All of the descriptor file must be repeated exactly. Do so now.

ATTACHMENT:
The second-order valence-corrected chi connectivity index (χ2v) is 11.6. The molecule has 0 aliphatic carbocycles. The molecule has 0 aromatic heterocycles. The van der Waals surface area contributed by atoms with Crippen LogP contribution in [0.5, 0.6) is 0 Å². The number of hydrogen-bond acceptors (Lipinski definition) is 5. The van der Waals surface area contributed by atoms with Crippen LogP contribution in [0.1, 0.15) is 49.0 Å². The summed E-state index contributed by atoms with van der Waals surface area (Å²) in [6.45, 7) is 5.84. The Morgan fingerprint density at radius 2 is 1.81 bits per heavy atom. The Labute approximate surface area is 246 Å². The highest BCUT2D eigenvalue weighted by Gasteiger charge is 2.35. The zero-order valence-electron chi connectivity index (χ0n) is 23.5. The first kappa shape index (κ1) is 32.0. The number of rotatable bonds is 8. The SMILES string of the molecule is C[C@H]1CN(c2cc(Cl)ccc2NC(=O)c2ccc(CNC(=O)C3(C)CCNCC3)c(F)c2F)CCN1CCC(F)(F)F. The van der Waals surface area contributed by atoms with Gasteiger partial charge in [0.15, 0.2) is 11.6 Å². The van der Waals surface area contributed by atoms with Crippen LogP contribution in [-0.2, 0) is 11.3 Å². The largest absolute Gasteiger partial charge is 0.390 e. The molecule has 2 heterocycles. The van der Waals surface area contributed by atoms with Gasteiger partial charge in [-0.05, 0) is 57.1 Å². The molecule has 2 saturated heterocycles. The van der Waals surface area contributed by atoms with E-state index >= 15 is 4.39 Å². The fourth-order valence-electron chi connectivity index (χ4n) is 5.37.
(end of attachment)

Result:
The second-order valence-corrected chi connectivity index (χ2v) is 11.6. The molecule has 0 aliphatic carbocycles. The molecule has 0 aromatic heterocycles. The van der Waals surface area contributed by atoms with Crippen LogP contribution in [0.5, 0.6) is 0 Å². The number of hydrogen-bond acceptors (Lipinski definition) is 5. The van der Waals surface area contributed by atoms with Crippen LogP contribution in [0.1, 0.15) is 49.0 Å². The summed E-state index contributed by atoms with van der Waals surface area (Å²) in [6.45, 7) is 5.84. The Morgan fingerprint density at radius 2 is 1.81 bits per heavy atom. The Labute approximate surface area is 246 Å². The highest BCUT2D eigenvalue weighted by Gasteiger charge is 2.35. The zero-order valence-electron chi connectivity index (χ0n) is 23.5. The first kappa shape index (κ1) is 32.0. The number of rotatable bonds is 8. The SMILES string of the molecule is C[C@H]1CN(c2cc(Cl)ccc2NC(=O)c2ccc(CNC(=O)C3(C)CCNCC3)c(F)c2F)CCN1CCC(F)(F)F. The van der Waals surface area contributed by atoms with Gasteiger partial charge in [0.15, 0.2) is 11.6 Å². The van der Waals surface area contributed by atoms with Crippen LogP contribution in [-0.2, 0) is 11.3 Å². The largest absolute Gasteiger partial charge is 0.390 e. The molecule has 2 heterocycles. The van der Waals surface area contributed by atoms with Gasteiger partial charge in [-0.05, 0) is 57.1 Å². The molecule has 2 saturated heterocycles. The van der Waals surface area contributed by atoms with E-state index >= 15 is 4.39 Å². The fourth-order valence-electron chi connectivity index (χ4n) is 5.37.